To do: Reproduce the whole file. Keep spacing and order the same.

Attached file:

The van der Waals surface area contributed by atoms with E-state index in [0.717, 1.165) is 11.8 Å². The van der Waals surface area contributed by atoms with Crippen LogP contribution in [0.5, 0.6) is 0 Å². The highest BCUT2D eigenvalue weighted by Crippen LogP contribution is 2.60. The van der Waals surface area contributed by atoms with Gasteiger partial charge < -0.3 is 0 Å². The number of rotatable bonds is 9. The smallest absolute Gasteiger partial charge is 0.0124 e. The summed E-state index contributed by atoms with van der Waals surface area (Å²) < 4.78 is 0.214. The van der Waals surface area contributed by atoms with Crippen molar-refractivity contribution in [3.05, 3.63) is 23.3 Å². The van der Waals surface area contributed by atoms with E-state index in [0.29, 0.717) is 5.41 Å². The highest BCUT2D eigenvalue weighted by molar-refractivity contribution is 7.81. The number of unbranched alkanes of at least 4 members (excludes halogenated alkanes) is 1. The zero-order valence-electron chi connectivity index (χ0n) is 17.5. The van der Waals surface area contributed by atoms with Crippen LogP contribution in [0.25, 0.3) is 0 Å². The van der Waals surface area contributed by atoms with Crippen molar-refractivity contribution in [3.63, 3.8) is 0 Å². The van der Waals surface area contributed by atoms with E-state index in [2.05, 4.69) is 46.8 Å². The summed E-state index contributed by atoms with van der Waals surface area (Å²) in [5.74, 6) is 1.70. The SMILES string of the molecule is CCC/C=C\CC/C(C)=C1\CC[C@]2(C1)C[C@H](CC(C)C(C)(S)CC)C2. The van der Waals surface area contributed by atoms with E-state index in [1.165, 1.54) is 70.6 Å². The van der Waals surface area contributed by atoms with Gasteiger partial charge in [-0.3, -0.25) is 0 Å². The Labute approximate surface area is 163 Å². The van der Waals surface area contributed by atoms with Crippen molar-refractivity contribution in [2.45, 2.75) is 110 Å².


The van der Waals surface area contributed by atoms with E-state index in [0.717, 1.165) is 11.8 Å². The van der Waals surface area contributed by atoms with Crippen LogP contribution in [0.5, 0.6) is 0 Å². The highest BCUT2D eigenvalue weighted by Crippen LogP contribution is 2.60. The van der Waals surface area contributed by atoms with Gasteiger partial charge < -0.3 is 0 Å². The number of rotatable bonds is 9. The smallest absolute Gasteiger partial charge is 0.0124 e. The summed E-state index contributed by atoms with van der Waals surface area (Å²) < 4.78 is 0.214. The van der Waals surface area contributed by atoms with Crippen molar-refractivity contribution in [3.05, 3.63) is 23.3 Å². The van der Waals surface area contributed by atoms with E-state index in [0.29, 0.717) is 5.41 Å². The highest BCUT2D eigenvalue weighted by molar-refractivity contribution is 7.81. The number of unbranched alkanes of at least 4 members (excludes halogenated alkanes) is 1. The zero-order valence-electron chi connectivity index (χ0n) is 17.5. The van der Waals surface area contributed by atoms with Crippen LogP contribution in [0.25, 0.3) is 0 Å². The van der Waals surface area contributed by atoms with Crippen molar-refractivity contribution in [3.63, 3.8) is 0 Å². The van der Waals surface area contributed by atoms with E-state index in [2.05, 4.69) is 46.8 Å². The summed E-state index contributed by atoms with van der Waals surface area (Å²) in [5.74, 6) is 1.70. The SMILES string of the molecule is CCC/C=C\CC/C(C)=C1\CC[C@]2(C1)C[C@H](CC(C)C(C)(S)CC)C2. The van der Waals surface area contributed by atoms with E-state index in [1.165, 1.54) is 70.6 Å². The van der Waals surface area contributed by atoms with Gasteiger partial charge in [-0.3, -0.25) is 0 Å². The Labute approximate surface area is 163 Å². The van der Waals surface area contributed by atoms with Crippen molar-refractivity contribution in [2.45, 2.75) is 110 Å².